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> For the same reason why it's easier to spot a typo on a paper page than it is
> to spot the same typo on a screen - even when vieing WYSIWYG.
> Two theories that I've just made up (Caution: these are both "pre-coffee"
> theories early in the morning)
> 1) It's cultural. Even the youngest among us on this list grew up learning
> paper, and we're more accustomed to absorbing information presented that way.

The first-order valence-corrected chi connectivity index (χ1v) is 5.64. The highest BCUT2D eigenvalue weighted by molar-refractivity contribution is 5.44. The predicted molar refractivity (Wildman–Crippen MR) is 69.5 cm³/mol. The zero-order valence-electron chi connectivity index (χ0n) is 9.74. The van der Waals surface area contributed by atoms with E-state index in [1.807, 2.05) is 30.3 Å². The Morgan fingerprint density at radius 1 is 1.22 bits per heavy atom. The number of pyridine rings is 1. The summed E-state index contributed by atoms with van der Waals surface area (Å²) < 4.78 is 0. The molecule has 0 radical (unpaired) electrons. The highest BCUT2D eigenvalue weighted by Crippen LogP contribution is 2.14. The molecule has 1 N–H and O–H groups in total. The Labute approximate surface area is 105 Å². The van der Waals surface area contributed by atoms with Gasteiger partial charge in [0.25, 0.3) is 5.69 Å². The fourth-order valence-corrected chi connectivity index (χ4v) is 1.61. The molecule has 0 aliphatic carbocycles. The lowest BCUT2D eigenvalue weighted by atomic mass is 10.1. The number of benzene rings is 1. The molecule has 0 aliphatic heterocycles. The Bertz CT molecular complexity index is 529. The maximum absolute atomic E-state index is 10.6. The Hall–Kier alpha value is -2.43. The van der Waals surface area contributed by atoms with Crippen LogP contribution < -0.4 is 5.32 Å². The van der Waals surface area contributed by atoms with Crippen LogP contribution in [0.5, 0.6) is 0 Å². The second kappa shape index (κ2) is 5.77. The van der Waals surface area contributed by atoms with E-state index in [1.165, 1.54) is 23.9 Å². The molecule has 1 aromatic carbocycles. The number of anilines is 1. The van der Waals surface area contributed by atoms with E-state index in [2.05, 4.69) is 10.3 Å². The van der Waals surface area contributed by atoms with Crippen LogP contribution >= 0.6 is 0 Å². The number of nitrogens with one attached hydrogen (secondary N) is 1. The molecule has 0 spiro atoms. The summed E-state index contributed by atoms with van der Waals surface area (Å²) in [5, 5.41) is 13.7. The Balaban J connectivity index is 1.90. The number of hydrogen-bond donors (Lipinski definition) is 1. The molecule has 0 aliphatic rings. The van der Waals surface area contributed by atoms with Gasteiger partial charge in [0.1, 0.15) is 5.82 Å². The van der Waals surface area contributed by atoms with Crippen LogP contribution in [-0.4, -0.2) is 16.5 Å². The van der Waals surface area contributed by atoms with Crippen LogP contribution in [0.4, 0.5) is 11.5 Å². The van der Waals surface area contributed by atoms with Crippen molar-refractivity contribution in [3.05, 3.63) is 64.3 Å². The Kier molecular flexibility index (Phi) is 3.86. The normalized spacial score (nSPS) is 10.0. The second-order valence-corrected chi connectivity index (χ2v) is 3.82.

> If so, then as years pass we'll find on-screen will become dominant.
> 2) It's in the brain. A piece of paper does not move. A screen image flickers,
> and while it's -fast-, the brain -can- perceive the flicker. Perhaps the brain
> processes the information in a different way, because the brain perceives
> motion? If so, then on-screen will have a serious handicap for a long, long
Very interesting. And not bad for "pre-coffee" thinking! An
additional theory, one I derived from your number two, is
3) Our eyes fatigue faster reading a computer screen (because of
the flicker) than when reading hard copy. When our eyes are
tired, we are more apt to miss things.
bparks -at- huachuca-emh1 -dot- army -dot- mil